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ITI Profile - Tess Whitty

We talk to English > Swedish translator Tess Whitty, one of the tutors on ITI's Advancing your Freelance Translation Career programme, in the latest of our ITI Profile series.

Tess WhittyWhat were the most valuable things you learned from your first job(s)?

When I look at translation jobs in particular, I quickly learn what subjects I can handle and which I cannot. For example, at the beginning of my career as a freelance translator, I translated a lot of user manuals for home electronics, such as stereos, printers, and cameras. When I was offered a manual for a blow torch, I thought it would not be too difficult and accepted the job. I quickly discovered that I had bitten off more than I could chew, and even quite common words had a totally different meaning when it comes to welding tools. Needless to say, I did not do a good job, and the editor criticised me harshly. Not only did I learn to stick to a few subject areas that I know well, but I also learned how to deal with criticism.

 When and why did you decide you wanted to be a translator?

I have always been interested in languages and cultures. I started learning my second language in 3rd grade and after graduating from university, I had studied six languages. However, I could not imagine a viable career in languages for a long time. Instead, I studied international marketing and business communication at university. It wasn’t until I moved to the US, with a toddler and pregnant with our second child, that I started considering another career than corporate marketing. I started looking for jobs that I could do from home. A former colleague suggested I should look into translation, based on my language skills. I started researching freelance translation as a career, created a CV and registered on online profiles such as Proz.com. After receiving my first job I was hooked. That was 15 years ago and I have never regretted it. I’ve found a career where I can use my language skills, my writing skills and marketing skills, plus be my own boss.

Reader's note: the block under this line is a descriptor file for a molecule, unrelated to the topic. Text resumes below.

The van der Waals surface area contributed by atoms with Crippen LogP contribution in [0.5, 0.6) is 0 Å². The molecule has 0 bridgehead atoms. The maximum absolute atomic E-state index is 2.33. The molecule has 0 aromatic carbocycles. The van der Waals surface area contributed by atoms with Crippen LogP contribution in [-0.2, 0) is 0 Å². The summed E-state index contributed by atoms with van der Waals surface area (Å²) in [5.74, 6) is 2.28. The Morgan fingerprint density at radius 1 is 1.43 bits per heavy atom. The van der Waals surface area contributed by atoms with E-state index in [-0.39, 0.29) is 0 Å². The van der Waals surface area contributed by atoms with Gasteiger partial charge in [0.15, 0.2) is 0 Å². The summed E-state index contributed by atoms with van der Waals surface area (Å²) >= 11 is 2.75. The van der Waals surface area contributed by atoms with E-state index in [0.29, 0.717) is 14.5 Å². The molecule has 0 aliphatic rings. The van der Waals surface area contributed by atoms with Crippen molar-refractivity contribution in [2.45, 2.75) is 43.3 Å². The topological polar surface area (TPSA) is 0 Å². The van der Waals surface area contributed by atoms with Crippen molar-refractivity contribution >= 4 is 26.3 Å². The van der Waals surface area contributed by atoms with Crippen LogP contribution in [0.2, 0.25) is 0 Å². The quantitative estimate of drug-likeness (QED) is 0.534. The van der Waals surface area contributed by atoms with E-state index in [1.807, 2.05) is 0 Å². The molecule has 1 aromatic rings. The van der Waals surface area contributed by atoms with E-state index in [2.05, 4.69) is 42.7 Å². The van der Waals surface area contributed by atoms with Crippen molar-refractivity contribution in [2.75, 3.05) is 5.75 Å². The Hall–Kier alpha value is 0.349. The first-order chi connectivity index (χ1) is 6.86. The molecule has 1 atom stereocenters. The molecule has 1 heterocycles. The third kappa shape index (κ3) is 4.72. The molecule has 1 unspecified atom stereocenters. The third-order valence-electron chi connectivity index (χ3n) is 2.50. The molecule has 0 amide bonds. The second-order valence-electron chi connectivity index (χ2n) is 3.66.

What is/are your specialism (s)?

Before moving to the US I worked in marketing for a telecom/IT company in Sweden. Since I had both studied and worked in marketing, it became a natural specialisation for me. I also learned a lot about IT during my years at the telecom/IT company and that became my second specialisation. These subject areas have developed over the years and I now specialise in IT, software localisation, website localisation, marketing, especially content marketing and transcreation.

Is there a recent project you are particularly proud of?

It’s hard to pick just one, but it is always nice to see my translations in print, whether it is an ad in a magazine or popular software that many people use in Sweden. For example, I am one of five translators in the Swedish localisation team for Dropbox. Other memorable projects have been translating a research proposal for a women’s rights campaign in Africa, and a wedding speech, including recording it, so that the father of the bride could give it in Swedish. That is one thing I love about my job. I learn something new practically every day.

You are a tutor on the Advancing your Freelance Translation Career course - what areas do you cover on the programme?

I cover how to find and work with your ideal clients. This means that I help the students to define their ideal clients and create a customer avatar, whether it is for translation agencies or direct clients. Once they have defined their ideal clients, I give them tips on how to find and contact these clients. The students also learn many ways to follow up and stay in touch, plus how to create mutually beneficial relationships with their clients.